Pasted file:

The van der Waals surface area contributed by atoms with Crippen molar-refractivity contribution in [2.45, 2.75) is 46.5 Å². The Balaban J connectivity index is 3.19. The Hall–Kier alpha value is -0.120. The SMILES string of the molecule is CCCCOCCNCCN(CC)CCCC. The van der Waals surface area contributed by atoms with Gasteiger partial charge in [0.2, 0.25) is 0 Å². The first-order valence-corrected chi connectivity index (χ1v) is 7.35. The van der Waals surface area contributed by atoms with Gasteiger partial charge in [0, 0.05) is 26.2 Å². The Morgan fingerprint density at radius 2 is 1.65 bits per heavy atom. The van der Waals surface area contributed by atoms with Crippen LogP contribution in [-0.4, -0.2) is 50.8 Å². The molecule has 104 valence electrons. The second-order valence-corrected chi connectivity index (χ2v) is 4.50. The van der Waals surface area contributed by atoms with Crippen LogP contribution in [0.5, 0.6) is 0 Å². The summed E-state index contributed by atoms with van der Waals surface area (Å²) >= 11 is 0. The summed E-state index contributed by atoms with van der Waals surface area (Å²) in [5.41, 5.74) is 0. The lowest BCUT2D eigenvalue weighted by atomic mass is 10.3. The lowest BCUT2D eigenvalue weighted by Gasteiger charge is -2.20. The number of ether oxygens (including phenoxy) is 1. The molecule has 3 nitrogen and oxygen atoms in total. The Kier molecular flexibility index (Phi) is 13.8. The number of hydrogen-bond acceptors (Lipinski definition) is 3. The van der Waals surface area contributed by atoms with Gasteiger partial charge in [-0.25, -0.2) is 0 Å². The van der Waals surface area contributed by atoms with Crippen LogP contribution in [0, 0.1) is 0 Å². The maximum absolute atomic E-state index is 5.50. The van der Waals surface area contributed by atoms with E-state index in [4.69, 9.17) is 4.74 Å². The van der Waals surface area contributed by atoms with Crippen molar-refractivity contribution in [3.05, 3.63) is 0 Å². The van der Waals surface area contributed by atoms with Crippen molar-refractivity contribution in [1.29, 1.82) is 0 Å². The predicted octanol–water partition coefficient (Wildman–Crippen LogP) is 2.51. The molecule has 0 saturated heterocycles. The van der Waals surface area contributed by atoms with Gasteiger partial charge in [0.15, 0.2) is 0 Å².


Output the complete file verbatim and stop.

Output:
The van der Waals surface area contributed by atoms with Crippen molar-refractivity contribution in [2.45, 2.75) is 46.5 Å². The Balaban J connectivity index is 3.19. The Hall–Kier alpha value is -0.120. The SMILES string of the molecule is CCCCOCCNCCN(CC)CCCC. The van der Waals surface area contributed by atoms with Gasteiger partial charge in [0.2, 0.25) is 0 Å². The first-order valence-corrected chi connectivity index (χ1v) is 7.35. The van der Waals surface area contributed by atoms with Gasteiger partial charge in [0, 0.05) is 26.2 Å². The Morgan fingerprint density at radius 2 is 1.65 bits per heavy atom. The van der Waals surface area contributed by atoms with Crippen LogP contribution in [-0.4, -0.2) is 50.8 Å². The molecule has 104 valence electrons. The second-order valence-corrected chi connectivity index (χ2v) is 4.50. The van der Waals surface area contributed by atoms with Crippen LogP contribution in [0.5, 0.6) is 0 Å². The summed E-state index contributed by atoms with van der Waals surface area (Å²) >= 11 is 0. The summed E-state index contributed by atoms with van der Waals surface area (Å²) in [5.41, 5.74) is 0. The lowest BCUT2D eigenvalue weighted by atomic mass is 10.3. The lowest BCUT2D eigenvalue weighted by Gasteiger charge is -2.20. The number of ether oxygens (including phenoxy) is 1. The molecule has 3 nitrogen and oxygen atoms in total. The Kier molecular flexibility index (Phi) is 13.8. The number of hydrogen-bond acceptors (Lipinski definition) is 3. The van der Waals surface area contributed by atoms with Gasteiger partial charge in [-0.25, -0.2) is 0 Å². The van der Waals surface area contributed by atoms with Crippen LogP contribution in [0, 0.1) is 0 Å². The maximum absolute atomic E-state index is 5.50. The van der Waals surface area contributed by atoms with E-state index in [4.69, 9.17) is 4.74 Å². The van der Waals surface area contributed by atoms with Crippen molar-refractivity contribution in [3.05, 3.63) is 0 Å². The van der Waals surface area contributed by atoms with Crippen molar-refractivity contribution in [1.29, 1.82) is 0 Å². The predicted octanol–water partition coefficient (Wildman–Crippen LogP) is 2.51. The molecule has 0 saturated heterocycles. The van der Waals surface area contributed by atoms with Gasteiger partial charge in [0.15, 0.2) is 0 Å².